“He wrote the book and lyrics for The Golden Apple in 1954 with music by Jerome Moross, which won the New York Drama Critics’ Circle Award for Best Musical. In 1955 he provided additional lyrics for Leonard Bernstein’s Candide. He also wrote the libretto to Douglas Moore’s opera The Ballad of Baby Doe, one of the few American operas to join the standard repertoire.”
(“The Willow Song” The Ballad of Baby Doe, Beverly Sills)
He appeared as The Gangster in the experimental film Dreams That Money Can Buy (1947).
In 1955, he collaborated with co-writer Sam Locke and composer James Mundy on the Carol Channing vehicle The Vamp, which closed after a run of only 60 performances.”
“He had been working with David Merrick on musicalizing the Eugene O’Neill play Ah, Wilderness but died during the writing of it (It would later become Take Me Along).
He was a protégé of James Branch Cabell and friends with writers Gore Vidal and Jack Woodford.”
Gore Vidal’s novel The Golden Age begins at the premiere of The Golden Apple. For Vidal the show exemplified the spirt and drive of American artistry in the immediate post-WWII period — a “Golden Age” that sadly lasted only a few years.
“Latouche dated Louella Woodford when they were both teenagers. He also was friends of the architect William Alexander Levy, who designed and built Hangover House for travel writer Richard Halliburton, and writer Paul Mooney, who assisted Halliburton in several of his classic travel works. See Gerry Max, Horizon Chasers – The Lives and Adventures of Richard Halliburton and Paul Mooney (McFarland, 2007) for references.
Latouche died of a sudden heart attack at his Calais, Vermont home at the age of 41.”
In the arms of his boyfriend Kenward Elmslie.
Kenward is of course a noted lyricist himself Here’s an opera he wrote with a boy who lived down the street from me in Flushing.
More than a tad closer to Touche is the score he wrote with Claibe Richardson for The Grass Harp.
(The Grass Harp, Kenward Elmslie and Claibe Richardson. Barbara Cook)
But back to Touche.
“The New York Theatre Company produced Taking a Chance on Love – The Lyrics and Life of John LaTouche, A New Musical Revue (“The Bad Boy of Broadway Is Back”) in 2000, with notes by Ned Rorem (OC-4444: Original Cast Records, Box 496, Georgetown, CT 06827). The John LaTouche Archive, containing journals, family letters, scrapbooks of photographs and newspaper articles, is housed at Columbia University. Out in the World – Selected Letters of Jane Bowles 1935-1970, edited by Millicent Dillon (Black Sparrow Press, Santa Barbara, 1985), contains a number of references to LaTouche, and his circle of friends and acquaintances. Also read Virginia Spencer Carr, Paul Bowles – A Life (Scribner: New York London Toronto and Sydney, c2004) for frequent snapshot references to LaTouche.”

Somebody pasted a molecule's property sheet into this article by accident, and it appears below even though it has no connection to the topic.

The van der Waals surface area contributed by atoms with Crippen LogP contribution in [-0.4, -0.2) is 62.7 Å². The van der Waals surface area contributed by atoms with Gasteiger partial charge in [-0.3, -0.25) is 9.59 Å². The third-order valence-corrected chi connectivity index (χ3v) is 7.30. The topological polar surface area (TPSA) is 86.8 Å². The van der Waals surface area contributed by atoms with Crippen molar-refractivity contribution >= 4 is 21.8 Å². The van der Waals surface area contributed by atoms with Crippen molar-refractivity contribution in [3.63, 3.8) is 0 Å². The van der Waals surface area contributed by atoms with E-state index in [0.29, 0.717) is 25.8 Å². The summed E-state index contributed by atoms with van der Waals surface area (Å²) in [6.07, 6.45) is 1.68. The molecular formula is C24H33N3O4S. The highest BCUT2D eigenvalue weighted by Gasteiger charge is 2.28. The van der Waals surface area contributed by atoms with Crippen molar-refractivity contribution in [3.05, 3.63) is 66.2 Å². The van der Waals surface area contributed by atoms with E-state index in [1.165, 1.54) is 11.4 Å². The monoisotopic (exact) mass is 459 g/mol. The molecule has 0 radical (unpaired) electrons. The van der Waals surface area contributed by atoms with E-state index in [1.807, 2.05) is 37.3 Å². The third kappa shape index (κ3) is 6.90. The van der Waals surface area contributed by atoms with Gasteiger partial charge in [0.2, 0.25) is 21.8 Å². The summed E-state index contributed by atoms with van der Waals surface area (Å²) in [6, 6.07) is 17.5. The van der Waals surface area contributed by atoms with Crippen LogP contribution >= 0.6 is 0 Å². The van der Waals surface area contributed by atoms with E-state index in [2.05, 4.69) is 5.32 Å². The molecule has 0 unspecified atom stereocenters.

Here’s very important song ‘Touche write with Billy Strayhorn. The music was as usual credited to Duke Ellington. But “Sweet Pea” wrote it.
(Jo Stafford “Daydream”)
Here are the lyrics Touche wrote for another Strayhorn song for Beggar’s Holiday. The show (which ran briefly on Broadway) starred Alfred Drake as Macheath, and was directed by (wait for it) Nicholas Ray.
I’ve Got Me
When your flights of fancy start to crack up
And your light of love begins to pack up
And reality cuts you down to your size
Don’t cling to your illusions — get wise
There’s only one who’s really for you
Who’ll never bore you — who’ll always adore you
Times are tough, the going’s rough
Still I’s able to rise above it
Cause I’ve got me
Can’t depend, upon a friend
Still I travel alone and love it
Cause I’ve got me
I’ve learned most people are awful cranky
They take your heart, and they don’t say “Thankee”
Now I’m the shy type, the passin’by type
Since I found out — I was my type
Got no yen to love again
Want no two-timin’ guy to greet me, my mind is free
I’ll never leave me
I won’t deceive me
Oh peace, it’s marvelous
Cause I’ve got me!
High time we got to the main course —
(The Golden Apple)
Here’s from the original cast recording — which preserve only a portion of the score.
(“Nothing Ever Happens in Angel’s Roost” Kaye Ballard)
(“Lazy Afternoon” Kaye Ballard — live)
And here are excerpts from a recent revival staged somewhere in the hinderlands by a group of people who really knew what they were doing.